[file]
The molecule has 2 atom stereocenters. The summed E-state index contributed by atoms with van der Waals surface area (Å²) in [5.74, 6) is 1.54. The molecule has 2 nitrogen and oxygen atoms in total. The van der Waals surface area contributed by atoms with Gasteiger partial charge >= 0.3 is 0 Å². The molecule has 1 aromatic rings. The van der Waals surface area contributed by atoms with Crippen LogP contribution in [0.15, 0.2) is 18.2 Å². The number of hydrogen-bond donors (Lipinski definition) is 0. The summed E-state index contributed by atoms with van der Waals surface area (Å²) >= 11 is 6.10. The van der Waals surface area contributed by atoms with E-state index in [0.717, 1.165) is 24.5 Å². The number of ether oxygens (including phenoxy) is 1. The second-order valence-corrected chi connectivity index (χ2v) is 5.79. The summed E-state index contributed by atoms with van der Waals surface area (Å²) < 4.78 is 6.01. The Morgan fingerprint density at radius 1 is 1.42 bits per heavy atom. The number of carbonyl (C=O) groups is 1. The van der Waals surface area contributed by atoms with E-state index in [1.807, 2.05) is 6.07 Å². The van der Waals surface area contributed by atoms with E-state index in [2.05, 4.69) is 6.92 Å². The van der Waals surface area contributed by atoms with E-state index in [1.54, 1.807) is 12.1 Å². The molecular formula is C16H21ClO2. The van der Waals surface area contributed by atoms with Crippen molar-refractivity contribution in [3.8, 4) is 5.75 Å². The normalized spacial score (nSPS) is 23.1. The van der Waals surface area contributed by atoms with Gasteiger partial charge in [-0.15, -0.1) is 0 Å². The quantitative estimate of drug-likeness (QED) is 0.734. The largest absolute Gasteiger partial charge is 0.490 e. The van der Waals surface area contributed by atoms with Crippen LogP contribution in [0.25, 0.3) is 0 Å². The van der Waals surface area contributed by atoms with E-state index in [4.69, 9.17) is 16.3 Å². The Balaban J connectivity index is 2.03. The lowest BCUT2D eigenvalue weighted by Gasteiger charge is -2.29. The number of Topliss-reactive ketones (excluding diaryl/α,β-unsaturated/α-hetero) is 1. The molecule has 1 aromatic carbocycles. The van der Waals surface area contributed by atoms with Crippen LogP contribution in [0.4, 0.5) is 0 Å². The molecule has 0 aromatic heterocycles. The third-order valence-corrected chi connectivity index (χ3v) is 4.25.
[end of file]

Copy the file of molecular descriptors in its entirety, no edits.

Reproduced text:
The molecule has 2 atom stereocenters. The summed E-state index contributed by atoms with van der Waals surface area (Å²) in [5.74, 6) is 1.54. The molecule has 2 nitrogen and oxygen atoms in total. The van der Waals surface area contributed by atoms with Gasteiger partial charge >= 0.3 is 0 Å². The molecule has 1 aromatic rings. The van der Waals surface area contributed by atoms with Crippen LogP contribution in [0.15, 0.2) is 18.2 Å². The number of hydrogen-bond donors (Lipinski definition) is 0. The summed E-state index contributed by atoms with van der Waals surface area (Å²) >= 11 is 6.10. The van der Waals surface area contributed by atoms with E-state index in [0.717, 1.165) is 24.5 Å². The number of ether oxygens (including phenoxy) is 1. The second-order valence-corrected chi connectivity index (χ2v) is 5.79. The summed E-state index contributed by atoms with van der Waals surface area (Å²) < 4.78 is 6.01. The Morgan fingerprint density at radius 1 is 1.42 bits per heavy atom. The number of carbonyl (C=O) groups is 1. The van der Waals surface area contributed by atoms with E-state index in [1.807, 2.05) is 6.07 Å². The van der Waals surface area contributed by atoms with E-state index in [2.05, 4.69) is 6.92 Å². The van der Waals surface area contributed by atoms with E-state index in [1.54, 1.807) is 12.1 Å². The molecular formula is C16H21ClO2. The van der Waals surface area contributed by atoms with Crippen molar-refractivity contribution in [3.8, 4) is 5.75 Å². The normalized spacial score (nSPS) is 23.1. The van der Waals surface area contributed by atoms with Gasteiger partial charge in [-0.15, -0.1) is 0 Å². The quantitative estimate of drug-likeness (QED) is 0.734. The largest absolute Gasteiger partial charge is 0.490 e. The van der Waals surface area contributed by atoms with Crippen LogP contribution in [0.25, 0.3) is 0 Å². The van der Waals surface area contributed by atoms with E-state index in [4.69, 9.17) is 16.3 Å². The Balaban J connectivity index is 2.03. The lowest BCUT2D eigenvalue weighted by Gasteiger charge is -2.29. The number of Topliss-reactive ketones (excluding diaryl/α,β-unsaturated/α-hetero) is 1. The molecule has 1 aromatic carbocycles. The van der Waals surface area contributed by atoms with Crippen LogP contribution in [0.4, 0.5) is 0 Å². The molecule has 0 aromatic heterocycles. The third-order valence-corrected chi connectivity index (χ3v) is 4.25.